Homework Help: Indefinite integratrion

1. Sep 21, 2010

judahs_lion

1. The problem statement, all variables and given/known data
integrate lnsqrt(t)/t , dt

2. Relevant equations

3. The attempt at a solution

This is the most i can come up with.

u = lnsqrt(t), so du = 1/(2sqrt(t))dt , so dt = 2du/sqrt(t)

Im stuck @ this point

2. Sep 21, 2010

╔(σ_σ)╝

Hint: The logarithm function has an interesting property.

$$ln\left(a^{b} \right) = bln\left(a \right)$$

3. Sep 21, 2010

Dick

du isn't 1/(2*sqrt(t))*dt. You are forgetting to use the chain rule. You can also get the correct differential by applying the rules of logs to ln(sqrt(t))=ln(t^(1/2)).

4. Sep 21, 2010

judahs_lion

so i would integrate (lnt^(1/2))/t ?

5. Sep 21, 2010

Dick

Sure. Isn't ln(sqrt(t))/t=ln(t^(1/2))/t?

6. Sep 21, 2010

judahs_lion

Ok, now i'm not sure what to take as u.

7. Sep 21, 2010

╔(σ_σ)╝

Yes.
But follow Dicks' suggestion also. It would be helpful to you. Your original method was correct ,however, as already pointed out you weren't differentiating correctly.

8. Sep 21, 2010

Dick

??? Take u the same as you originally chose. u=ln(sqrt(t))=ln(t^(1/2)). They are the same thing. You just have to compute du correctly. That's where your first attempt went wrong. The du was wrong.

9. Sep 21, 2010

judahs_lion

Yea i think i integrated rather then differentiated to get du. so u = 1/2lnt , du = 1/2(1/t)dt?

10. Sep 21, 2010

judahs_lion

actually du = 1/t

11. Sep 21, 2010

judahs_lion

that would make give me 1/2lnt (1/t), which is udu +C. so it breaks down to u^2/2 + C?

12. Sep 21, 2010

MysticDude

Last edited by a moderator: Apr 25, 2017
13. Sep 21, 2010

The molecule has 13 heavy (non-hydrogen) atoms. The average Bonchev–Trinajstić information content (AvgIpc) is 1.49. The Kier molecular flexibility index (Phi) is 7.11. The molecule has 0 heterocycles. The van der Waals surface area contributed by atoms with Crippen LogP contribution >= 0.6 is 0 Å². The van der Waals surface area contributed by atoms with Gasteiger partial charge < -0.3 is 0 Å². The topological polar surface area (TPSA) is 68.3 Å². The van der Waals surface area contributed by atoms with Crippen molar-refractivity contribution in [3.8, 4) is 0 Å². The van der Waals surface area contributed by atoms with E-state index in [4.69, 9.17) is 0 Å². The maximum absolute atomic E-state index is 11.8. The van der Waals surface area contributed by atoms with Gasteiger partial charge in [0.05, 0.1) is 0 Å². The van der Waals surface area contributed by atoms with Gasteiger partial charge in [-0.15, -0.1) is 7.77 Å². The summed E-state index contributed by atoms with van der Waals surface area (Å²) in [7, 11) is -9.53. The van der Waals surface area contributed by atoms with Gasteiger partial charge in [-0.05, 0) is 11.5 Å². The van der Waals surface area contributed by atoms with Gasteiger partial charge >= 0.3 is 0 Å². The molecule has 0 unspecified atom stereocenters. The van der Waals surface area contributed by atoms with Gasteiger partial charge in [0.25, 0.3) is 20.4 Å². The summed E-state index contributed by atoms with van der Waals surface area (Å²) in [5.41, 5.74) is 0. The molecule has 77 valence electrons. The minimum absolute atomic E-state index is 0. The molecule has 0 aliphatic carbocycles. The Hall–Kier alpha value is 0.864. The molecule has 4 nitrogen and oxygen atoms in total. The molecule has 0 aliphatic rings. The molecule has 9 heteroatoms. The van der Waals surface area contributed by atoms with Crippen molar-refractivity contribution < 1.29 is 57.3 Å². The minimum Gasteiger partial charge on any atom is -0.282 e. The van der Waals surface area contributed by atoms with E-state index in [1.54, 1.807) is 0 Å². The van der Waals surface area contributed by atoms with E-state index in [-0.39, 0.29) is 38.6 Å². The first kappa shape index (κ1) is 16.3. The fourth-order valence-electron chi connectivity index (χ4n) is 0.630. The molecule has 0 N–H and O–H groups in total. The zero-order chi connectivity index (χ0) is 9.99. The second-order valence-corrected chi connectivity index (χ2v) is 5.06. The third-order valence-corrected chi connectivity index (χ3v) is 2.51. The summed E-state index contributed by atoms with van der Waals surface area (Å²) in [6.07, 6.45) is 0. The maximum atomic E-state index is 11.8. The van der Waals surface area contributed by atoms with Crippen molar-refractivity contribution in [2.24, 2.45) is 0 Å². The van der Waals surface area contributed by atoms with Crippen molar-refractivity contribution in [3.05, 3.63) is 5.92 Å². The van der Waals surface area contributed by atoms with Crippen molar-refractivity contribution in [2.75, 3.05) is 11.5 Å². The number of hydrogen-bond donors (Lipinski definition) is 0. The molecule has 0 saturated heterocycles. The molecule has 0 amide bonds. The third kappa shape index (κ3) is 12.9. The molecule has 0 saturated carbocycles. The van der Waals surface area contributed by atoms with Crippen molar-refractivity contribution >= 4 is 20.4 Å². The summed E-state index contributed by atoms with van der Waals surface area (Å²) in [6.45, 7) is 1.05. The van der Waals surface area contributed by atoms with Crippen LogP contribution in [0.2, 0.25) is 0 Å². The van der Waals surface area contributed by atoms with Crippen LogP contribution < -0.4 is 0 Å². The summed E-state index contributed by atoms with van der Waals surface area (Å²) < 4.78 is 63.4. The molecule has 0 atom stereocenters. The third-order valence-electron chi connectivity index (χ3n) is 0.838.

Dick

Sure. You could have also done it with ln(sqrt(t)). (ln(sqrt(t))'=(1/sqrt(t))*(dsqrt(t)/dt)=(1/sqrt(t))*(1/(2*sqrt(t)))=1/(2t). That's the chain rule. BTW if you aren't going to use TeX you should probably use a few more parentheses. 1/2lnt could mean (1/2)ln(t) or 1/(2ln(t)) etc.

14. Sep 21, 2010

MysticDude

Okay I'll think about that next time.

15. Sep 21, 2010

judahs_lion

Last edited by a moderator: Apr 25, 2017
16. Sep 21, 2010

MysticDude

No all it is is just normal differentiation. See all you have to do if factor out the constant( 1/2 in this case). So it would look like $$(\frac{1}{2}) * (\frac{d}{dt})(ln(t)) = \frac{1}{2t}$$

17. Sep 21, 2010

judahs_lion

but i thought the 1/2 would be eliminated because it is a constant

18. Sep 21, 2010

MysticDude

If you can factor out a constant, then do so. Plus if you look at the link that I gave you. There should be a "Show Steps" link. It says to factor out the constant.

AND even if you do it by using the product rule (I'm doing this so you can see that the 1/2 stays)

$$(\frac{1}{2}[(\frac{d}{dt})(ln(t))] + (\frac{d}{dt})(\frac{1}{2})(ln(t))$$
We have $$\frac{1}{2}*\frac{1}{t} + 0(this-is-the-derivative-of \frac{1}{2}) * ln(t)$$
so this shows that the derivative of $$\frac{1}{2} * ln(t) = \frac{1}{2t}$$

I hope you understand!

19. Sep 21, 2010

judahs_lion

Thank you

20. Sep 21, 2010

Dick

Ok, so after all that fuss, you can do the integral, right?

21. Sep 21, 2010

judahs_lion

not really. im thinking insted of it substituting to udu, it would be something like u((1/2)du)?

22. Sep 21, 2010

Dick

Argh. Why don't you use the original substitution you suggested, u=ln(t^(1/2)). It works great. I promise you.

23. Sep 21, 2010

╔(σ_σ)╝

I promise too :).

24. Sep 21, 2010

judahs_lion

I just don't see it. Don't see du inside the original function.

25. Sep 21, 2010

Dick

I'm going to have to ask you again. If u=ln(t^(1/2)), what's du? Why don't you see du (or some constant multiple of it) in the original function???